Protection has played a great part in the development of manufacturing in the United States. Previous to the Civil War it was a party question, the South standing for free trade and regarding a tariff as favorable only to the North. The sympathy shown by the British Government for the Confederacy, culminating in the escape of the Alabama and other privateers to prey upon American commerce, aroused hostility against that Government, notwithstanding the majority of her common people favored the United States. The tariff became no longer a party question, but a national policy, approved by both parties. It had become a patriotic duty to develop vital resources. No less than ninety Northern Democrats in Congress, including the Speaker of the House, agreed upon that point.
Capital no longer hesitated to embark in manufacturing, confident as it was that the nation would protect it as long as necessary. Years after the war, demands for a reduction of the tariff arose and it was my lot to be drawn into the controversy. It was often charged that bribery of Congressmen by manufacturers was common. So far as I know there was no foundation for this. Certainly the manufacturers never raised any sums beyond those needed to maintain the Iron and Steel Association, a matter of a few thousand dollars per year. They did, however, subscribe freely to a campaign when the issue was Protection versus Free Trade.
The duties upon steel were successively reduced, with my cordial support, until the twenty-eight dollars duty on rails became only one fourth or seven dollars per ton. [To-day (1911) the duty is only about one half of that, and even that should go in the next revision.] The effort of President Cleveland to pass a more drastic new tariff was interesting. It cut too deep in many places and its passage would have injured more than one manufacture. I was called to Washington, and tried to modify and, as I believe, improve, the Wilson Bill. Senator Gorman, Democratic leader of the Senate, Governor Flower of New York, and a number of the ablest Democrats were as sound protectionists in moderation as I was. Several of these were disposed to oppose the Wilson Bill as being unnecessarily severe and certain to cripple some of our domestic industries. Senator Gorman said to me he wished as little as I did to injure any home producer, and he thought his colleagues had confidence in and would be guided by me as to iron and steel rates, provided that large reductions were made and that the Republican Senators would stand unitedly for a bill of that character. I remember his words, „I can afford to fight the President and beat him, but I can’t afford to fight him and be beaten.”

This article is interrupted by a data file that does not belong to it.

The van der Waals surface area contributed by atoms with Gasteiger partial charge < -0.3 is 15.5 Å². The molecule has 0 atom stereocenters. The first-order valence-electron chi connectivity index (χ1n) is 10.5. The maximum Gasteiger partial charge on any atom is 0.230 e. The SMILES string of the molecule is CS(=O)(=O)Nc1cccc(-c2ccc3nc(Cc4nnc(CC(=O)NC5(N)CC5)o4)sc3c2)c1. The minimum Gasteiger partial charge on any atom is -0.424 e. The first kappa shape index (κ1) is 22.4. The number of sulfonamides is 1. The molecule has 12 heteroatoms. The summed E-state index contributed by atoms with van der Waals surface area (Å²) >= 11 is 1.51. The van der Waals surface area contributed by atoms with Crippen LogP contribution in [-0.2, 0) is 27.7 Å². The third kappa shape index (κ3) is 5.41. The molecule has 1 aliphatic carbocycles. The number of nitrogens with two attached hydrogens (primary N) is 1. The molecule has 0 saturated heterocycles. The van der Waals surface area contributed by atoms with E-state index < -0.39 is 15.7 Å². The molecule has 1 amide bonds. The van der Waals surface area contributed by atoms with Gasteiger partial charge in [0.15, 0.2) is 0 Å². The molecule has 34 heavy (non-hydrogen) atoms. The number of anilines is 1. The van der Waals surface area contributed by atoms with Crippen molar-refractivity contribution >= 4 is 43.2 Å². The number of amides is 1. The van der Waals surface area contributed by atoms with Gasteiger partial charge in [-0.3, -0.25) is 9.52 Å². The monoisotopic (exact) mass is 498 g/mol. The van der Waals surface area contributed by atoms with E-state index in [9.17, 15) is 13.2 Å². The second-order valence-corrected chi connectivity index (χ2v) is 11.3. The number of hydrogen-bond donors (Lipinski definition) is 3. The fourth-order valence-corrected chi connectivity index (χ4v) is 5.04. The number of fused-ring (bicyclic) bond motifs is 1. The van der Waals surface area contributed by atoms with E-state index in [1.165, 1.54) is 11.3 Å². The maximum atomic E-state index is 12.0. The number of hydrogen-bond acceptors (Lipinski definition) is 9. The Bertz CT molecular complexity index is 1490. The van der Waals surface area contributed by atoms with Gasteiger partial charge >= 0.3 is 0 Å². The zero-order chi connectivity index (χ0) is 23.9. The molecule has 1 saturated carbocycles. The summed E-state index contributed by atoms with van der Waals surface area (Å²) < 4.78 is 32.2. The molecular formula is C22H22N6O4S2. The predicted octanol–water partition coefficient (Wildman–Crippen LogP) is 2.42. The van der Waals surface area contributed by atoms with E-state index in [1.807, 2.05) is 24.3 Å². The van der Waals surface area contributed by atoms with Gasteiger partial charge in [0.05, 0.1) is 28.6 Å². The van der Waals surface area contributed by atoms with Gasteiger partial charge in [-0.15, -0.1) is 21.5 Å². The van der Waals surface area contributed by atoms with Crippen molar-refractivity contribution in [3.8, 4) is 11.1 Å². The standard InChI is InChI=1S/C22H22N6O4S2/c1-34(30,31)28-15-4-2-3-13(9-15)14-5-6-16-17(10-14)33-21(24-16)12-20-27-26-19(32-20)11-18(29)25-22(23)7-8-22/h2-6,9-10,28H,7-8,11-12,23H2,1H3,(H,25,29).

Governor Flower shared these views. There was little trouble in getting our party to agree to the large reductions I proposed. The Wilson-Gorman Tariff Bill was adopted. Meeting Senator Gorman later, he explained that he had to give way on cotton ties to secure several Southern Senators. Cotton ties had to be free. So tariff legislation goes.
I was not sufficiently prominent in manufacturing to take part in getting the tariff established immediately after the war, so it happened that my part has always been to favor reduction of duties, opposing extremes – the unreasonable protectionists who consider the higher the duties the better and declaim against any reduction, and the other extremists who denounce all duties and would adopt unrestrained free trade.
We could now (1907) abolish all duties upon steel and iron without injury, essential as these duties were at the beginning. Europe has not much surplus production, so that should prices rise exorbitantly here only a small amount could be drawn from there and this would instantly raise prices in Europe, so that our home manufacturers could not be seriously affected. Free trade would only tend to prevent exorbitant prices here for a time when the demand was excessive. Home iron and steel manufacturers have nothing to fear from free trade. [I recently (1910) stated this in evidence before the Tariff Commission at Washington.]